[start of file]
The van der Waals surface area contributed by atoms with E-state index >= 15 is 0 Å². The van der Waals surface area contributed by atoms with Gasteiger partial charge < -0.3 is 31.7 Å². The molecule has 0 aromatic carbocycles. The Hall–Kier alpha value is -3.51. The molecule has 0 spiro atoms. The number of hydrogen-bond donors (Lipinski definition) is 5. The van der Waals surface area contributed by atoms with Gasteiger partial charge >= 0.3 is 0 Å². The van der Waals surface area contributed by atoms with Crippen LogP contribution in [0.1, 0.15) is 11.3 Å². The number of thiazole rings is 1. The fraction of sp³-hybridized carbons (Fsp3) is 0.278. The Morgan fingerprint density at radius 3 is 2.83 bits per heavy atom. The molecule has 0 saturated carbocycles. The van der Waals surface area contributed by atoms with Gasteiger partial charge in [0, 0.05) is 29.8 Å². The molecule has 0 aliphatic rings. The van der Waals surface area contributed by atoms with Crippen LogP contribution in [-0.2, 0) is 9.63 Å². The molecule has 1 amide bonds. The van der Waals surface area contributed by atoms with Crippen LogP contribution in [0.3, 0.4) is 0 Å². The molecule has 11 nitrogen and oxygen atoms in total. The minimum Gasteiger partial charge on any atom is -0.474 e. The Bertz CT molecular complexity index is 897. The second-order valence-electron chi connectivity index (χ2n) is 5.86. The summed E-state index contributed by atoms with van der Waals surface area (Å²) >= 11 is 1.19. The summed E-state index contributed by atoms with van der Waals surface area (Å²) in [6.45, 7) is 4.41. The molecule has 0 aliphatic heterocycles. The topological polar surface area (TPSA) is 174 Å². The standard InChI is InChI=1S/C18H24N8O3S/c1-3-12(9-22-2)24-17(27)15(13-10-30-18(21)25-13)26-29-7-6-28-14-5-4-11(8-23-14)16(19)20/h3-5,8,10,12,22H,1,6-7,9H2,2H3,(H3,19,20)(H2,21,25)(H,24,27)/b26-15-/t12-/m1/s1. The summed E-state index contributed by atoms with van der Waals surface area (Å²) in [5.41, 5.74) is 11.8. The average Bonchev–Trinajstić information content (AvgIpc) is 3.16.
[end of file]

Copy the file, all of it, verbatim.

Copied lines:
The van der Waals surface area contributed by atoms with E-state index >= 15 is 0 Å². The van der Waals surface area contributed by atoms with Gasteiger partial charge < -0.3 is 31.7 Å². The molecule has 0 aromatic carbocycles. The Hall–Kier alpha value is -3.51. The molecule has 0 spiro atoms. The number of hydrogen-bond donors (Lipinski definition) is 5. The van der Waals surface area contributed by atoms with Gasteiger partial charge >= 0.3 is 0 Å². The van der Waals surface area contributed by atoms with Crippen LogP contribution in [0.1, 0.15) is 11.3 Å². The number of thiazole rings is 1. The fraction of sp³-hybridized carbons (Fsp3) is 0.278. The Morgan fingerprint density at radius 3 is 2.83 bits per heavy atom. The molecule has 0 saturated carbocycles. The van der Waals surface area contributed by atoms with Gasteiger partial charge in [0, 0.05) is 29.8 Å². The molecule has 0 aliphatic rings. The van der Waals surface area contributed by atoms with Crippen LogP contribution in [-0.2, 0) is 9.63 Å². The molecule has 1 amide bonds. The van der Waals surface area contributed by atoms with Crippen LogP contribution in [0.3, 0.4) is 0 Å². The molecule has 11 nitrogen and oxygen atoms in total. The minimum Gasteiger partial charge on any atom is -0.474 e. The Bertz CT molecular complexity index is 897. The second-order valence-electron chi connectivity index (χ2n) is 5.86. The summed E-state index contributed by atoms with van der Waals surface area (Å²) >= 11 is 1.19. The summed E-state index contributed by atoms with van der Waals surface area (Å²) in [6.45, 7) is 4.41. The molecule has 0 aliphatic heterocycles. The topological polar surface area (TPSA) is 174 Å². The standard InChI is InChI=1S/C18H24N8O3S/c1-3-12(9-22-2)24-17(27)15(13-10-30-18(21)25-13)26-29-7-6-28-14-5-4-11(8-23-14)16(19)20/h3-5,8,10,12,22H,1,6-7,9H2,2H3,(H3,19,20)(H2,21,25)(H,24,27)/b26-15-/t12-/m1/s1. The summed E-state index contributed by atoms with van der Waals surface area (Å²) in [5.41, 5.74) is 11.8. The average Bonchev–Trinajstić information content (AvgIpc) is 3.16.